Private Transport, Public Loss

In a country that consists mainly of one long, narrow metropolis, public transport could be the most efficient solution to cut trips by private cars.

A quarter of a million new cars have taken to Israel's roads over the past 15 months, an increase of dozens of percentage points in car purchases, which has been a cause for celebration for car importers but a cause for concern to the Transport Ministry, which has become used to solving most of the overcrowding of Israel's roads by building new ones.

At a conference hosted this month by an association that promotes sustainable transportation, Transport Today and Tomorrow, a senior Transport Ministry official warned that Israel will not be able to withstand the increasing overload. The ministry's chief scientist, Dr. Yossi Prashker, told the audience that the problem was not the number of cars, but the extensive use of them.

Increased pressure on Israel's road system not only causes health hazards through air and noise pollution, it also means a decline in the gross national product by a few percentage points due to work time lost in travel.

In a country that consists mainly of one long, narrow metropolis, public transport could be the most efficient solution to cut trips by private cars. But until recently, Israel's governments have invested mainly in roads or interurban trains, only a partial solution. Subways and electric buses have still not come into use. In the last decade alone, the percentage of kilometers per traveler on public transportation compared with private has declined from 25 to 20 percent.

The statements made at the recent conference suggest senior ministry officials have undergone a real revolution in their approach to public transportation. Director-General Gideon Sitterman said that for years the ministry had been controlled by those who supported more and more asphalt, but now it was transferring funding from roads to public-transport projects. When asked how this trend jibed with the National Roads Company's plan to pave additional highways, he answered that the National Roads Company, like other government companies, had become confused about the definition of its function, and needed clarification that the Transport Ministry was the one to set policy.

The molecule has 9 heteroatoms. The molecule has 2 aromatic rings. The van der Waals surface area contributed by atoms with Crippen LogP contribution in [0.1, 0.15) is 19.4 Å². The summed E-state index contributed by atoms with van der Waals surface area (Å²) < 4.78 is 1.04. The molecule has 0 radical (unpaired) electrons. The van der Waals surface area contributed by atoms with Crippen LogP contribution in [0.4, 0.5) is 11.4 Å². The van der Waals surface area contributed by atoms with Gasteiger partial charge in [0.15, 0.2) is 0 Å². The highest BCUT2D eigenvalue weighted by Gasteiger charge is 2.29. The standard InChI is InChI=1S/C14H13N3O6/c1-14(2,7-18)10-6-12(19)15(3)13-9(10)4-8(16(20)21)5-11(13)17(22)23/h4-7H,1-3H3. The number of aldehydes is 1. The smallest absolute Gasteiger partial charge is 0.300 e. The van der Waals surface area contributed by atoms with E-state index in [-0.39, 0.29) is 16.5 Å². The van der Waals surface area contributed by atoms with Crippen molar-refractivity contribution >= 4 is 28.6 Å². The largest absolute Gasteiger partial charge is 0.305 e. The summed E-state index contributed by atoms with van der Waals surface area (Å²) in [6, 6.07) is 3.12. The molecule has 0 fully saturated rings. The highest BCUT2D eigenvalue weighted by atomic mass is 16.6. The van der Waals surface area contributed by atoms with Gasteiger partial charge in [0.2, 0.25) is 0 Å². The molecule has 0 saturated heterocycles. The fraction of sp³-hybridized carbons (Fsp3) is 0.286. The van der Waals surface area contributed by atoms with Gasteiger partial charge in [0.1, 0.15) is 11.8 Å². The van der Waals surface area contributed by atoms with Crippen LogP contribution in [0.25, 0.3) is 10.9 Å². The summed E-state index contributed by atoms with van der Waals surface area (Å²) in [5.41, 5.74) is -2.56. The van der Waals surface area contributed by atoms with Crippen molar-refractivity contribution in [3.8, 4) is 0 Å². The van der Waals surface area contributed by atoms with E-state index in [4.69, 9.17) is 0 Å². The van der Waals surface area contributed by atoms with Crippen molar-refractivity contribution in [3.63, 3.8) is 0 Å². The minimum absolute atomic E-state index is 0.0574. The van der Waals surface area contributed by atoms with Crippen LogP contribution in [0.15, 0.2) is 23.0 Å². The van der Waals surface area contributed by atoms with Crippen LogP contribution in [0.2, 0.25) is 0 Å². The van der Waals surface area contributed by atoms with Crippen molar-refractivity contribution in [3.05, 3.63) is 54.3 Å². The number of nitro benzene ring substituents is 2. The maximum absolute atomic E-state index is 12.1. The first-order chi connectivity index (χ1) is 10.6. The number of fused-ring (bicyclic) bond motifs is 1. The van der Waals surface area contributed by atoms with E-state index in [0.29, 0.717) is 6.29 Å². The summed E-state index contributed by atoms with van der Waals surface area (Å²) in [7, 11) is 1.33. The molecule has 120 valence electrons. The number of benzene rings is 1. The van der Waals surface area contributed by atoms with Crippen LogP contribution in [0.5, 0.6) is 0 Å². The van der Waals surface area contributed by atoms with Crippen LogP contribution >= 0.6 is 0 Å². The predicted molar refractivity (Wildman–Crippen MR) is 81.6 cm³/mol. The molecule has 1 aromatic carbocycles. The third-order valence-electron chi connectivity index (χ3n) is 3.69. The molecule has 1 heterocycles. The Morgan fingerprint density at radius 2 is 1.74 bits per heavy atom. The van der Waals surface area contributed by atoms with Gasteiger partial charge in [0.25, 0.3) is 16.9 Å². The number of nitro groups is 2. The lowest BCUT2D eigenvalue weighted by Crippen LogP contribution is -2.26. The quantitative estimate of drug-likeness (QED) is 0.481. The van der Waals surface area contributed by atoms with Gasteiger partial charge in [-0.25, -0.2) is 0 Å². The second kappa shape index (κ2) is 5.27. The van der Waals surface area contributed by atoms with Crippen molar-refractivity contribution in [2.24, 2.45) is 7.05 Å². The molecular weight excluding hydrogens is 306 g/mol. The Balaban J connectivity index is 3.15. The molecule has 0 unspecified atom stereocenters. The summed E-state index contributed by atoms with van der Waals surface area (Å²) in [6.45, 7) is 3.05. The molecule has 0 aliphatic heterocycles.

Meanwhile, beyond impressive declarations, the Transport Ministry and the host of bodies connected to it are having trouble developing integrated mass-transport systems (a light rail efficiently linked to the network of bus lines) or introducing ways of reducing the use of private cars, among them a congestion charge on vehicles at the entrances to Tel Aviv. They have not so far made changes to any project to enlarge the interurban road system, which attracts more private car travel.

An essential condition for promoting public transport is close cooperation with the local authorities and even delegating powers to them. Another condition is subsidizing public transport, a measure that has been recommended by the Bank of Israel, which usually supports a market economy devoid of government intervention.

The Bank of Israel's latest annual report observed that in countries like the United States and the United Kingdom, it is accepted practice to grant larger subsidies to mass transport in metropolitan areas. The amount of subsidization in Israel is less than 30 percent of that in these other countries.

The Bank of Israel recommends increasing support for mass transport by subsidizing ticket costs or increasing the frequency of buses on the lines. It also recommends stopping subsidies of private vehicles, for example, by ceasing to pay for car use as a salary perk.

Israel is becoming increasingly sliced in two by the north-south Highway 6 and the roads that cross it. As this network expands, initiatives increase to build new neighborhoods and expand communities based on their proximity to this network. These new areas are mainly single-family dwellings that can be reached only by private vehicle.

Imposing serious limitations on the construction of single-family homes, which is the official policy of the planning bodies, must also become its actual policy. Without such a policy, increased use of private cars will turn Israel into a series of traffic jams - and will steal what little open space we have left.